A daughter of Epsom Derby winner Slip Anchor (Shirley Heights), User Friendly was top of the 1992 European three-year-old staying classification and won five Group 1s, including the St Leger (Gr 1, 1m 6.5f) and Epsom Oaks (Gr 1, 1m 4f), and was second in the Prix de l’Arc de Triomphe (Gr 1, 2400m).

Cunningham isn’t certain his close following of racing and breeding back home was advantageous in his buying of Baggy Green.

“I don’t know about that. A lot of these northern hemisphere pedigrees have worked down here, but a lot of others haven’t,” he says.

“And Galileo – he was doing well as a stallion back home, but he’d shuttled down here from the Northern Hemisphere and hadn’t achieved a great deal here.”

It’s spooky to think, since he won 12 titles in Britain and Ireland, but after standing five seasons in Australia from 2002-06, Galileo’s best general sires’ ranking here was 19th in 2010-11, one of only four top-30 finishes.

Starspangled was User Friendly’s eighth foal. Her year-younger full sister was Downtown, who won a Group 3 at Cork to become her dam’s only stakes winner. That’s not enormous, but Cunningham’s buy of Baggy Green came just as the female family was about to explode.

One year later, in 2014, Starspangled threw Youngstar (High Chaparral), who would win the Queensland Oaks (Gr 1, 2200m) in 2018.

In 2015, Baggy Green had Tofane, who’d go on to win four at the top level from 2020-2022 – the All Aged Stakes (Gr 1, 1400m), CF Orr Stakes (Gr 1, 1400m), Stradbroke Handicap (Gr 1, 1400m) and the Tatts Tiara (Gr 1, 1400m).

In 2016, Starspangled dropped Funstar – by a son of Galileo in Adelaide, who’d win the 2019 Flight Stakes (Gr 1, 1600m). That same year, Baggy Green had No Compromise, who on Saturday added to his stakes wins after taking the Queen’s Cup (Gr 3, 2400m) at Rosehill in March.

The female line has spun some pure gold. Youngstar and Funstar – snapped up as yearlings by Anton Koolman Bloodstock for $200,000 and $80,000 – sold as broodmares for $1.4 million and $2.7 million, bought by no lesser judge than Katsumi Yoshida.

Tofane, who Cunningham sold privately after early barrier trials to trainer Mike Moroney’s Trans-Tasman Ballymore operation, famously fetched $3.1 million at this year’s Magic Millions National Broodmare sale in May when sold to Yulong Stud’s Written Tycoon Syndicate. A month later Yulong batted up again to snare Baggy Green from Valachi’s dispersal sale, for NZ$1.75 million.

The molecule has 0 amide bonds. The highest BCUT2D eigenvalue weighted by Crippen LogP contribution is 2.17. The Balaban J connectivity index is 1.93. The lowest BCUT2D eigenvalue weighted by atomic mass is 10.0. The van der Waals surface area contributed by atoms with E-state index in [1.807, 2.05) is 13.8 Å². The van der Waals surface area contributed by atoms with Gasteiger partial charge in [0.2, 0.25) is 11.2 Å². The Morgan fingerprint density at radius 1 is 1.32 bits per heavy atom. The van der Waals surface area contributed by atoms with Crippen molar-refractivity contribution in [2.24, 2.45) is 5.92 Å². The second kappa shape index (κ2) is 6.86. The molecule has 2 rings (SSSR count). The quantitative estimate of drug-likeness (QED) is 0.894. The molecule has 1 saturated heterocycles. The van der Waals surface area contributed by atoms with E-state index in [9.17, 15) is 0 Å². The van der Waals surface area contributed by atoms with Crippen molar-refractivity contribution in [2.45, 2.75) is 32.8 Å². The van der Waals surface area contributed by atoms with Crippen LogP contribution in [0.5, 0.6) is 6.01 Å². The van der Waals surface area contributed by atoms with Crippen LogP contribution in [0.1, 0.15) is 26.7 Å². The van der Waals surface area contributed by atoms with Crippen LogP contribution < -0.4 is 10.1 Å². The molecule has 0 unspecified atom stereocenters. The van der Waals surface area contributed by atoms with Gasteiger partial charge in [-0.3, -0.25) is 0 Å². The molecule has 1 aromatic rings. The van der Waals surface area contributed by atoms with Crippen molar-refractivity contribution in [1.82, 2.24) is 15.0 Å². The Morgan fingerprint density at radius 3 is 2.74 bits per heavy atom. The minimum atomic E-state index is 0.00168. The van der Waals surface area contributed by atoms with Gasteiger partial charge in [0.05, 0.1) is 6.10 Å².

All up, that’s four broodmares for the best part of $9 million – some sort of vindication for Cunningham’s sniffing out of that $23,000 bargain, Baggy Green.

“She’s one-in-a-million,” Cunningham says.

“She’s been a phenomenal producer, and it’s terrific that Kevin Hickman and Valachi Downs could follow in her journey.

“When I bought her, I wasn’t really worried about her racing record. It was all about affordability, and maybe the fact she didn’t have great form on the track gave me the opportunity to buy her blood.

“But equally, over the years we’ve had a number of mares that weren’t necessarily top performers on the track and they’ve produced well beyond their pedigrees. That story’s consistent with many a horse that’s come from New Zealand – look at Verry Elleegant. It’s an amazing place to breed racehorses.”

Cunningham also pays credit to former Waikato and Valachi pedigrees maven Gareth Downey for advising him to put Baggy Green to Pins (Snippets) to produce No Compromise, a mating which affected a very clean pedigree, with only Northern Dancer (Nearctic) repeated in the first five generations (5Sx4Dx5D).

No Compromise was a $40,000 pick up at 2018 Karaka Book 1 by Bill Thurlow, who ultimately sent his now six-year-old gelding across the Tasman to Chris Waller. He’s now a $26 hope in a Caulfield Cup in which Baggy Green could have two key runners, with Benaud the other.

“Gareth said there’s lots of good reasons to think this mating could produce a good racehorse, like he’d also said with Tofane,” Cunningham says.

“I was very pleased with what came out. He was a lighter sort of Pins, a horse who as he matured improved in his movement. And now to see him with a Group 1, you can see he’s been very well developed by Chris Waller, and it’s great to see.”